Profit Incentive Leads to Drug Innovation
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An Essay by Russell Roberts
Nov. 2, 2001 -- The critics say it's immoral for Bayer to profit from fear and disease. After all, other pharmaceutical manufacturers have said they'll give away their antibiotics in the fight against anthrax. Tommy Thompson of the Department of Health and Human Services even threatened to ignore Bayer's patent and allow other companies to produce a generic form of Cipro.
Is it immoral for Bayer to profit from the misfortunes of others? I don't know, but I do know why pharmaceutical companies get started. I know why investors invest in pharmaceutical companies. I know why pharmaceutical companies take risks on unknown compounds. I know why they spend billions on research, much of which will come to nothing. All these things take place because pharmaceutical companies exist to profit from the misfortunes of others. Really, that's what they do.
"It would be nice if new drug discoveries were like manna that fell from heaven, but they aren't. New drugs come from hours of toil and millions of dollars."
And in our system you make profit by reducing misfortune or preventing it. It works extraordinarily well. Money and profit aren't the only motivations.
There's great satisfaction in knowing that your insight and labor and struggle and failures prevent people from dying, but without the money, there'll be less effort.
That's one of the reasons Poland and China and Cuba don't lead the world in pharmaceutical innovation. America and Germany do. And the profit motive has driven the pharmaceutical revolution of the last 100 years.
“But don't drug companies make enough money already?” you ask. I don't know. I don't know the definition of enough, but I do know what happens when we lower the profits from discovering new drugs. We reduce the incentives to find the yet to be discovered drugs of the next 100 years that can eradicate cancer, heart disease, AIDS and Alzheimer's.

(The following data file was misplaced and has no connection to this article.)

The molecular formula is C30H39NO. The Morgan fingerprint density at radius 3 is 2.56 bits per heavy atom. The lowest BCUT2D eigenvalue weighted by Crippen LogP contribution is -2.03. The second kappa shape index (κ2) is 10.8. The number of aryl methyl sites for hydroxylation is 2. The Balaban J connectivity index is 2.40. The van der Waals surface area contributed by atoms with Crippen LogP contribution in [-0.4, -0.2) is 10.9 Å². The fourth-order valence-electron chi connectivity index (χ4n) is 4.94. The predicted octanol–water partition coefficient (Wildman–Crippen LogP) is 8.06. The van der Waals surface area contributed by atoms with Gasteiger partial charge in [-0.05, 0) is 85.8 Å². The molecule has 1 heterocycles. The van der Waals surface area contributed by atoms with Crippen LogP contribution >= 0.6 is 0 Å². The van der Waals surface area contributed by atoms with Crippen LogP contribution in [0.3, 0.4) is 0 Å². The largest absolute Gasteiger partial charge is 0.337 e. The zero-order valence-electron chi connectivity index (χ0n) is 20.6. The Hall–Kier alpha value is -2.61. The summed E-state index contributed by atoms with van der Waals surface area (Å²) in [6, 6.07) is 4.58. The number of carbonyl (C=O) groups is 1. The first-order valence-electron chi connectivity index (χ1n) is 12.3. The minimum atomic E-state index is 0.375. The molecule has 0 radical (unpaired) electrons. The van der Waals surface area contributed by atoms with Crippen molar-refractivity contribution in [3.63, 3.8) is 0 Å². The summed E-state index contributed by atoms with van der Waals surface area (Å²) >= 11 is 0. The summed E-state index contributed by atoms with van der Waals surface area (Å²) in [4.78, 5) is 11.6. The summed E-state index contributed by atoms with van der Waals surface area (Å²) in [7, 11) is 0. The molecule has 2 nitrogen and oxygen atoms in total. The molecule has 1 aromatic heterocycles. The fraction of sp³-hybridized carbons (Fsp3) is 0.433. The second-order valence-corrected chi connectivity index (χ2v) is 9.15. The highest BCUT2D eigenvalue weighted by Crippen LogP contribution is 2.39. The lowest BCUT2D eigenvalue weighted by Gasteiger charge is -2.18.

It may seem compassionate for the government to take away Bayer's profits -- but politicians always like policies where the benefits come today and the costs come tomorrow. But still, isn't it wrong for people sick with anthrax to have to pay for something that could save their lives?
It would be nice if new drug discoveries were like manna that fell from heaven, but they aren't. New drugs come from hours of toil and millions of dollars. And when we force or intimidate drug companies to give away their products, we're not really making the drugs free. We're making investors pay for them. And we're also making our children and grandchildren pay.
They won't get the drugs that would have been discovered had we left incentives in place. I'd rather have Congress tax all of us to pay for the needed drugs or have charities cover the cost of drugs for people who can't afford them.
Only politicians can claim that there is such a thing as free drugs. The rest of us should know better.
Russell Roberts is an economist at the Weidenbaum Center at Washington University in St. Louis. His latest book is "The Invisible Heart: An Economic Romance."